Ageha is the bokuto on top. Although retired, she gets the position of honor.
I’d developed carpal tunnel syndrome in both hands by late 2012, and had become totally disabled. I had my first hand surgery in late 2013 on the left hand, which was the worst of the two. My surgeon had subsequently requested the right hand surgery, but it was immediately denied, which meant we weren’t allowed to ask again for another year.
Meanwhile, the surgery had dramatically improved my left hand. By early 2014, I was jonsing to return to Shinkendo. My surgeon, who was a black belt in Hapkido, understood my frustration, but he wouldn’t approve it.
My sensei came up with a plan. He made me an extra light bokuto that I named “Ageha,” which means “butterfly” in Japanese. It was strong enough that I could use it in tachi uchi (partner drill) practice, yet it was light enough not to tax my hands.
I told my surgeon about Ageha, explaining my sensei would testify that, while he’s taught students who have had past hand injuries, never in his many years of practice has he ever seen anyone hurt their hands practicing Shinkendo. In fact, the proper way to hold a either a bokuto or katana is very ergonomic.
As I described the special bokuto my sensei had made for me, the expression of my badass, black-belt, Beverly Hills hand surgeon melted. “Well,” he said, adjusting his glasses, “it’s certainly not going to make your hand any worse. You can go back, but with restrictions, okay?”
And so Ageha helped me return to the martial art I love.
The insurance company finally approved my second hand surgery in early 2015, which I scheduled as soon as I could. I kept using Ageha long after I’d been approved to return to work and train normally. Sensei even coated her with epoxy when her surface got rough so that she’d last longer.
But finally last night the epoxy itself splintered and cut my hand. It was a small wound and only bled a little, but I knew it was time. She’d served her purpose and I now had to let her go.
Domo arigatou gozaimashita to both my beloved bokuto and my sensei. You’ve been the best friends a girl could ever have.
Just when I thought things had died down, a Russian blogger recently discovered my well-disseminated post about why I hate most photos and drawings of women with swords. In that article, I give many examples of how photos and drawings tend to depict women (unlike men) as grossly incompetent with bladed weapons, far more likely to hurt themselves than anyone else. Anyway, as website activity has been crazier than usual around the article, it made me realize that it’s been two years since I posted that rant. I love that it still resonates with people.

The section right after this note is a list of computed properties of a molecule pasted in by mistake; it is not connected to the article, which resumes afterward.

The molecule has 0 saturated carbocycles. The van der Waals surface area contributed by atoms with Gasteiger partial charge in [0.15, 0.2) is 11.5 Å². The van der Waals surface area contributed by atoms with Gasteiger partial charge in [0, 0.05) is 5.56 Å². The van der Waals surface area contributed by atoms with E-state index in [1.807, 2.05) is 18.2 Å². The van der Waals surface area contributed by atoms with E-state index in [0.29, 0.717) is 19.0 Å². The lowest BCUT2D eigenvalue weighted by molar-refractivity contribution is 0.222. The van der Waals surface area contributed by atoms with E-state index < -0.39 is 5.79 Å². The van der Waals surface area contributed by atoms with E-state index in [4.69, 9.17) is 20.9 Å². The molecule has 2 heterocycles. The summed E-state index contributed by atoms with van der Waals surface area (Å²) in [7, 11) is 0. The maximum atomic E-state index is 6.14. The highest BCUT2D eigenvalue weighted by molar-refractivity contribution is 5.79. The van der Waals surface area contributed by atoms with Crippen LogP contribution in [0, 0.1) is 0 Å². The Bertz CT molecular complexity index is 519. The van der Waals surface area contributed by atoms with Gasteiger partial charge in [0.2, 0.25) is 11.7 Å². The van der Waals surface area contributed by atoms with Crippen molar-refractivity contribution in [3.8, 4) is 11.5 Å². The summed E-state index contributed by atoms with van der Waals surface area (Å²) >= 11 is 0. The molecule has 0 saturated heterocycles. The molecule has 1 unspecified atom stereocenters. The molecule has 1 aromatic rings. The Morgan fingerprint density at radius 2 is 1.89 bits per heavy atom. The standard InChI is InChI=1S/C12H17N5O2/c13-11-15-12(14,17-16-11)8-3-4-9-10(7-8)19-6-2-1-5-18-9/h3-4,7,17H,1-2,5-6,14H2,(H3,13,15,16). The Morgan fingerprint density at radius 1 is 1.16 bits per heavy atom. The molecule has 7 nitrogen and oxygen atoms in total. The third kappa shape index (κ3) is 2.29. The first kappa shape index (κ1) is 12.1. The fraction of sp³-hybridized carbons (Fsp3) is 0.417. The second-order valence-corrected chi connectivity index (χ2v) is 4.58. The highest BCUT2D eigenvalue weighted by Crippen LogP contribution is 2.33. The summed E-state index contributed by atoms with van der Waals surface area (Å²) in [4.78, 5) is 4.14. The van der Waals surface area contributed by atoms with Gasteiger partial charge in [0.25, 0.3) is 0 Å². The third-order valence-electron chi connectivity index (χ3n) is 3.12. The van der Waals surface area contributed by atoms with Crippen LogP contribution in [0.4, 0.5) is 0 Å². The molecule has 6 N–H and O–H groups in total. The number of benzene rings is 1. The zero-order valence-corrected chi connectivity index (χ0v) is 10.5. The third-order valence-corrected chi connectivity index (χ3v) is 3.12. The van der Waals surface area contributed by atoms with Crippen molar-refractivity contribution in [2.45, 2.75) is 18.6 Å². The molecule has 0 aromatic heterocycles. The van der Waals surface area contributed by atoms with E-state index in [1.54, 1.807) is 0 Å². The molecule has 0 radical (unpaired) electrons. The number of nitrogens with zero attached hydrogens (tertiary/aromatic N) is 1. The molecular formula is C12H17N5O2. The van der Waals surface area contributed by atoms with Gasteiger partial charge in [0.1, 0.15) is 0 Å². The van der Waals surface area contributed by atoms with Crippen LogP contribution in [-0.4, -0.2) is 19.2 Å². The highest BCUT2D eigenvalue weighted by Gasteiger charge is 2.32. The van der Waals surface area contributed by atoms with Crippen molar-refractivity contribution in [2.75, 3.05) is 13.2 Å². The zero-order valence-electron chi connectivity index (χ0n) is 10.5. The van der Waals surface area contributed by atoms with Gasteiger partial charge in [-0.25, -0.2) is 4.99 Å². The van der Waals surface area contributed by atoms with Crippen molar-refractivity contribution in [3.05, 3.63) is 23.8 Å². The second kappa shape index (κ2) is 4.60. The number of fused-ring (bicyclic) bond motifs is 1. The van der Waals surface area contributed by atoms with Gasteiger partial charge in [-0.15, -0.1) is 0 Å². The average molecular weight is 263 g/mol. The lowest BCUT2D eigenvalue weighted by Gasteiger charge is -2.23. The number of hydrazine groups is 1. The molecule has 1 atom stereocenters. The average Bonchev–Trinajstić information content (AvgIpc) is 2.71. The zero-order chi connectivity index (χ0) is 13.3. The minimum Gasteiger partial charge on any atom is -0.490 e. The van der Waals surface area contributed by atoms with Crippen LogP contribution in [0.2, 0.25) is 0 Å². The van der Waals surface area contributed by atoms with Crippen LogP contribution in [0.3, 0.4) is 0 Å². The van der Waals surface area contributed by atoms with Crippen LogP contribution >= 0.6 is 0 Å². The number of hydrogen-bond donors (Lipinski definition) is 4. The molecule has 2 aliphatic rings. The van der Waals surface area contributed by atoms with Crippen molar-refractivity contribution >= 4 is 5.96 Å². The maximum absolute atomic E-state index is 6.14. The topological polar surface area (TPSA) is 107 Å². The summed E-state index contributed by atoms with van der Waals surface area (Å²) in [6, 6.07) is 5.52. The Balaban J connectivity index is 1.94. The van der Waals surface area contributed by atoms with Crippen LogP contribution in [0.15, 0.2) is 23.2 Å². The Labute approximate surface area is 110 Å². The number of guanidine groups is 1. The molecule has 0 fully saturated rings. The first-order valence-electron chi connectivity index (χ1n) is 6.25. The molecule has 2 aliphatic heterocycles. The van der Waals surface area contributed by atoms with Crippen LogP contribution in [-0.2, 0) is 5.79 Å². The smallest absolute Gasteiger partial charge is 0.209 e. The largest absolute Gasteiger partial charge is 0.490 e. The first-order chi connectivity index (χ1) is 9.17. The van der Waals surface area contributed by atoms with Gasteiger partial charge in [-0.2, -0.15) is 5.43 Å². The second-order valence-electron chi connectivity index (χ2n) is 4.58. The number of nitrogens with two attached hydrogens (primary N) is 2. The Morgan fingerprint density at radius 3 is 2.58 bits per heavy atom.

Examples have only proliferated since then. Like this:
“Men go to battle. Women wage war – ON THEMSELVES.”
Seriously?!? This isn’t waging war, people. This is cutting the shit out of your own hand so that you can’t even wield a sword. Starz marketing really fucked this up.
I guess at least she isn’t poised to slit her own throat like in this one:
(Oh, honey, let me help you with that.)
Or trying to use the sword as a… chin-up bar? Oh, fuck. I have no idea what is going on here. Do you?
Look at my bloody sword that has the blood on it!
The crap I posted two years ago was good compared to this. Although, I should note that, in German and Scottish longsword fighting techniques, it was legit to hold the grip with one hand while simultaneously holding the blade somewhere up toward the tip as you fought. If I understand my sources correctly (and perhaps I don’t), the part of the blade where you held it was a bit duller. Regardless, you usually held the blade with a heavily gloved hand.
And then there is this.
::returns, picks up microphone::
HOW THE HELL DO YOU DO THIS AND NOT REALIZE IT’S EVERY SHADE OF STUPID? LIKE, EVEN ULTRAVIOLET, INFRARED AND X-RAY STUPID? Did they not notice she is slicing open her scalp? She’s parting her hair. Permanently.
This unbelievably bad photo originally appeared on the “What Do Nerds Like?” website. I guess what they’re saying is that nerds like to humiliate women? I doubt that’s what they meant to say, but that’s what came across to me. To be honest, I was also like JJ:
Just so you know, it’s not just swords. Take this photo for example, which is supposed to be marketing a corset:
Arrow drawn and pointed at foot? Check!
Right hand upside down? Check!
Left arm on wrong side of bow string? Check!
Can you even see the damned corset? Nope!
There is no reason to pose this model with a weapon, especially if neither she nor the photographer know how to use it. Undoubtedly, somebody thought this would look “sexy.”